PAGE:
France’s Labor Market Remains Key Obstacle to Growth, IMF Says

  • IMF sees French economy expanding 1.5% in both 2016 and 2017
  • French investment in cyclical recovery, net exports declining

France’s rigid labor market rules are still hampering growth and should be the focus of government efforts to modernize the economy, the International Monetary Fund said.

“A key obstacle to growth remains the labor market,” the Washington-based fund said in its Article IV report on France. “Structural unemployment is projected to remain high in the absence of additional reforms. In an environment with modest medium-term growth prospects at home and in the euro area, France thus faces two central policy challenges: to support a more rapid creation of new private sector jobs and to ensure the sustainability of public finances.”

The criticism is a reminder that the new labor law that President Francois Hollande forced through parliament despite opposition from his own lawmakers this month hasn’t substantively changed the French job market or economic outlook. The unemployment rate is stuck around 10 percent, roughly twice the level of the U.K. and Germany.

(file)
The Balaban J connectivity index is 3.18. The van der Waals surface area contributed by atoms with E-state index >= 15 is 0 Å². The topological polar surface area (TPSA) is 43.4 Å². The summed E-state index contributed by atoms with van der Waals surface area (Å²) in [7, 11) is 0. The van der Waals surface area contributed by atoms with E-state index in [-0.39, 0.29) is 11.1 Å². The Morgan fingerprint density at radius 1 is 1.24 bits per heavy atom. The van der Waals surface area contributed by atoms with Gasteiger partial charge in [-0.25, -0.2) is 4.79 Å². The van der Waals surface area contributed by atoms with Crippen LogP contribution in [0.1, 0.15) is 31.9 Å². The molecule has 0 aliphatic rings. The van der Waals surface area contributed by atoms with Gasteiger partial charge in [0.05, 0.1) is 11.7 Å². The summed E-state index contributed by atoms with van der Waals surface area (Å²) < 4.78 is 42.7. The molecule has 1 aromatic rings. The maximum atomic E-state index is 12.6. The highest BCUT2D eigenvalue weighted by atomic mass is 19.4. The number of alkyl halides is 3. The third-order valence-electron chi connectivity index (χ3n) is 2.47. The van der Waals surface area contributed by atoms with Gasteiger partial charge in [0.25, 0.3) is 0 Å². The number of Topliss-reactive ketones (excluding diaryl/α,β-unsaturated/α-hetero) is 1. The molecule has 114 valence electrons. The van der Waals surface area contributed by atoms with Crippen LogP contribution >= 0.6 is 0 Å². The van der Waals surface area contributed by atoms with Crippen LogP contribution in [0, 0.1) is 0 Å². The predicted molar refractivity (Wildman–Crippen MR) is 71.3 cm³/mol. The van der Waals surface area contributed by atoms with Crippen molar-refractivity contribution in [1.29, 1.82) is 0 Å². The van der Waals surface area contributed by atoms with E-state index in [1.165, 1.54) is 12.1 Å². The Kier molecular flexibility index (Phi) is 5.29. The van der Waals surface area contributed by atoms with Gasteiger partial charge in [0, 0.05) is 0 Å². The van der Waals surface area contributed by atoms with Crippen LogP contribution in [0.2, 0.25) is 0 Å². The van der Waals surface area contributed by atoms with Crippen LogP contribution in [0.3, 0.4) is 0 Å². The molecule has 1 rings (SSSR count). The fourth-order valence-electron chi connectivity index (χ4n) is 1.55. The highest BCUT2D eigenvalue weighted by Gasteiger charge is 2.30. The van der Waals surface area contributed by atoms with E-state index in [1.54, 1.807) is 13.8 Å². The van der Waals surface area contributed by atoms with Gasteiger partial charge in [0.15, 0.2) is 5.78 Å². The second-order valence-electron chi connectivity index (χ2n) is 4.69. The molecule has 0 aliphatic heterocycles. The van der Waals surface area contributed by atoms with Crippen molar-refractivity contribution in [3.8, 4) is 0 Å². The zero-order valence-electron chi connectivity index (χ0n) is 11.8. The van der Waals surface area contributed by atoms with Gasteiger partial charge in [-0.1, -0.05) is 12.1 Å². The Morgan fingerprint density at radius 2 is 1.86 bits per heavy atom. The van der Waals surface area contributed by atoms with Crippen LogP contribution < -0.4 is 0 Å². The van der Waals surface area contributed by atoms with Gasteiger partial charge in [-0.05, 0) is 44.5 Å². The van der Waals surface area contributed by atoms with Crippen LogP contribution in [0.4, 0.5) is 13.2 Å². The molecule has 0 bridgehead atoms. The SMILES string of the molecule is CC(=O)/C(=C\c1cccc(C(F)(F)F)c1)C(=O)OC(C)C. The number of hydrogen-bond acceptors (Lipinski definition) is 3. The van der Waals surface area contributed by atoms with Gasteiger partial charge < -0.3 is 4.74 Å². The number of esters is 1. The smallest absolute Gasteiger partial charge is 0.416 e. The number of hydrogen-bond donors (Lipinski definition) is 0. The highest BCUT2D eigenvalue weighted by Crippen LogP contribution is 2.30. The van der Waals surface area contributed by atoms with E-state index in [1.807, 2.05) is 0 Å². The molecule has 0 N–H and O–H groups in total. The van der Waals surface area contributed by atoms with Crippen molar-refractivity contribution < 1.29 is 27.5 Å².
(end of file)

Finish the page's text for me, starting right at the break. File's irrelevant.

The IMF predicts French gross domestic product will expand 1.5 percent both this year and next, in line with the finance ministry’s own estimates.


“The recovery is solidifying,” the IMF said in the report issued Tuesday. Consumer spending is driving the advance and “there are also signs of a cyclical recovery in investment, and the slump in residential construction appears to be bottoming out. By contrast, net exports are declining as demand from trading partners has slowed.”

To cut unemployment, the IMF recommends more incentives for the unemployed to seek work, reform of the minimum wage and changes to education and training.

The IMF also said it sees fresh “downside risks” related to the U.K. vote to leave the European Union. French banks and insurers need to further adjust their business models to an era of modest growth and low interest rates, it added.

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